All things being equal. We use that phrase a lot. It occurred to me that the only reason to use the phrase is that more often than not, all things are not equal.
In healthcare, experiences never equal expectations. The last best experience that anyone has anywhere becomes the minimum expectation for the experience they want with their healthcare organization — I borrowed that phrase from a colleague.
If you look at which US firms were market leaders 10 years ago, and compare that list to today, you will find many of those firms are no longer on the list — go digital or go home. What is it that the best consumer-focused firms in the country do that others don’t? They created a value-experience that gets consumers to visit them daily.
And how did they do that; were they just lucky? The easy answer would be to say that they put much of their business online. But that cannot be the whole answer. Providers and payers are online and none of them are listed as the best firms to work with. Being online does not get their customers, or patients if you prefer, to visit them daily. Heck, many customers and patients never visit their provider or payer online. And why not? Let me toss the question back at you; why would they? Can you think of a single reason why one of your customers or patients would visit your organization online every day?
Simply being digital is not the solution. Your EMR did not create a bold, new way of healthcare; it simply digitized the old way.
The statement about inequality at the start of this piece becomes relevant in this discussion because your organization likely created the inequality. It all comes down to expectations.
Fact 1: If you do not know the expectations of a customer or patient, you will never meet or exceed those expectations. The user experience continues to be less than the user’s expectations of what that experience should be.
Fact 2: Nobody’s user experience on the phone with their provider or payer will exceed their expectations. That is because given the choice most people would rather interact with you online. You don’t want to call your payer or provider any more than they do, so why make them?
Terry Orlick published “Pursuit of Excellence” decades ago. The book was an instant hit; everyone read it. And the reason everyone read it is because people were astonished to learn that simply being average was the new excellence. The rule of thumb for delivering a customer experience became, “We may not be great, but we are at least as good as they are.”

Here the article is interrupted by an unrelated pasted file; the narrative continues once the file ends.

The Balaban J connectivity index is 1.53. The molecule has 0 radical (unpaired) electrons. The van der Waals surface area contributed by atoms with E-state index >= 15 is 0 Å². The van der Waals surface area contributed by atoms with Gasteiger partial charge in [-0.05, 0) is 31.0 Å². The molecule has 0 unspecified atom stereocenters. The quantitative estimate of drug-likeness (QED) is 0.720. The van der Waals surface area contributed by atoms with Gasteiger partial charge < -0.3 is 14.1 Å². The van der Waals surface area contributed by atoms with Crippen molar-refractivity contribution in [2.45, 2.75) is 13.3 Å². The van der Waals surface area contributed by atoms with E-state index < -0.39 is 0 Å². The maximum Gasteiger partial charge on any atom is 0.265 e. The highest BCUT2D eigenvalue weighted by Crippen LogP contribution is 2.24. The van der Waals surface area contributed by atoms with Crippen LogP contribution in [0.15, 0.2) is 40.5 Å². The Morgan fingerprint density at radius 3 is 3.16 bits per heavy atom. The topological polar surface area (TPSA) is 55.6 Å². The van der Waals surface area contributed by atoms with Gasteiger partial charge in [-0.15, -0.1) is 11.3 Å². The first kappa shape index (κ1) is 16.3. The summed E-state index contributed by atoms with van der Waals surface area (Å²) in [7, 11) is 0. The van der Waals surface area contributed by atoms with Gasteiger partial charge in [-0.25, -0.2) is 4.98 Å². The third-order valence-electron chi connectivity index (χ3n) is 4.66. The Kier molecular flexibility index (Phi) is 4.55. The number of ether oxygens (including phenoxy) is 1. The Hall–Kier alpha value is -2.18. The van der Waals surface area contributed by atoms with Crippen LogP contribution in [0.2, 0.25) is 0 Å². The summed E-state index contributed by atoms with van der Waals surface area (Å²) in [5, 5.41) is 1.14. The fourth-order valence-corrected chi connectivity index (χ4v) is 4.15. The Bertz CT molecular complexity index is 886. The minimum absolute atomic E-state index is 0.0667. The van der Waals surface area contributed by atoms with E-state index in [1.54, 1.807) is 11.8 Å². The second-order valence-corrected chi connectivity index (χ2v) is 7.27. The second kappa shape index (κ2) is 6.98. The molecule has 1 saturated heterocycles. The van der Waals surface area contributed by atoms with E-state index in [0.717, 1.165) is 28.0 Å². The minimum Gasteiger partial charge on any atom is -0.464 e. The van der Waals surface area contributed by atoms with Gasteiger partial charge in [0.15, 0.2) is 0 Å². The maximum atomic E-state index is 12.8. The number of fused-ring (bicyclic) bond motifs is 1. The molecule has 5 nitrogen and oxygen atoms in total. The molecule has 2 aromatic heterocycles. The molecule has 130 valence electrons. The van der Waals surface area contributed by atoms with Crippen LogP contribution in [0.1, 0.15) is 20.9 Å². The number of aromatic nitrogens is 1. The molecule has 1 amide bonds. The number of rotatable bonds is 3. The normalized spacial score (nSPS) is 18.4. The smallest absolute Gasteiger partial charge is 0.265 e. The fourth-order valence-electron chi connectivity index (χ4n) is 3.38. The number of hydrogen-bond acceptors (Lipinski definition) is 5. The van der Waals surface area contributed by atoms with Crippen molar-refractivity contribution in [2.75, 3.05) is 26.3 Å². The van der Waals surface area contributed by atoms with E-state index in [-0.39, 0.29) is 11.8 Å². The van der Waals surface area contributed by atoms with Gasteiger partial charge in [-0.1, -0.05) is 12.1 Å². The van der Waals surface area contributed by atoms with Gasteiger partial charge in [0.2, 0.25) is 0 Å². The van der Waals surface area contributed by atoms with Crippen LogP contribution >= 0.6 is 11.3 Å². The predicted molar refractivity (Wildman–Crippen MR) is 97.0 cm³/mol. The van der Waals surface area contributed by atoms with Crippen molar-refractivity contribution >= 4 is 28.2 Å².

Imagine a world where every single interaction you had with your payer or provider could be done online and done while providing a remarkable user experience. Now imagine a world where the user experience was so good that your customers came to you every day — I know, that sounds absurd.
Providers who are saying, “There is no way we could get people to visit us daily, we cannot even get them to visit us once a year,” are not imagining a world. To get people to come you must give them a reason to come.
“Why would a healthy person want to visit us every day?” How about because they want to stay healthy? Try this exercise. Put your most creative people in a room and tell them not to come out of the room until they have imagined a compelling reason to get people in your community to visit your health system online every day.
Here’s a hint. I visit my phone every day, going to two different health-related applications — tracking my exercise and my diet. These applications don’t share information with each other. They do not assess my health, and they do not warn me when my health data should raise an alarm. They simply store data — just like your hundred million dollar EMR.
Other than a lack of imagination, there is no reason your health system cannot offer your customers, members of the population whose health you are supposed to be managing, a web-based super-app that creates a super experience. One that causes them to reach out to you.
What if that super app let consumers do the following?
- Enter a range of health-related data; exercise, diet, vital signs, track use of prescription medications
- Share data among the apps
- Review the data
- Assess someone’s health based on that information
- Warn the person if something seems amiss
- Let them chat with you
- Let them ask you to call them
People who are not even your patients might sign up for that. Sally did. Sally is 41, married, and has two children. Sally and her family just moved to your service area.
Now imagine that from that same super-app Sally could:
- Select a primary care provider
- Schedule an appointment online, using a mobile device, or by phone
- Choose between an office, telehealth, and in-home visit
- Be provided with the different prices for each appointment type
- Be told what her out-of-pocket cost would be for the appointment
- Receive payment confirmation
- Be notified that her payer information was submitted
- Update her health profile online and create profiles for her children
- Track her health-points
- Chat with a nurse
- Review her labs
- Request an authorization
- Be notified her doctor is running 20 minutes late
- Set up a payment plan
- Be notified to schedule their children for school physicals
- Have her families prescriptions refilled automatically… and so forth
That is what we have been talking about. That is a customer portal. Sally thinks you did this all for her. But you know that once Sally has entered all of her information into your health system she is no more likely to change health systems than she is to change banks.
Zero-cost patient acquisition and retention — the missing link. Imagine a world.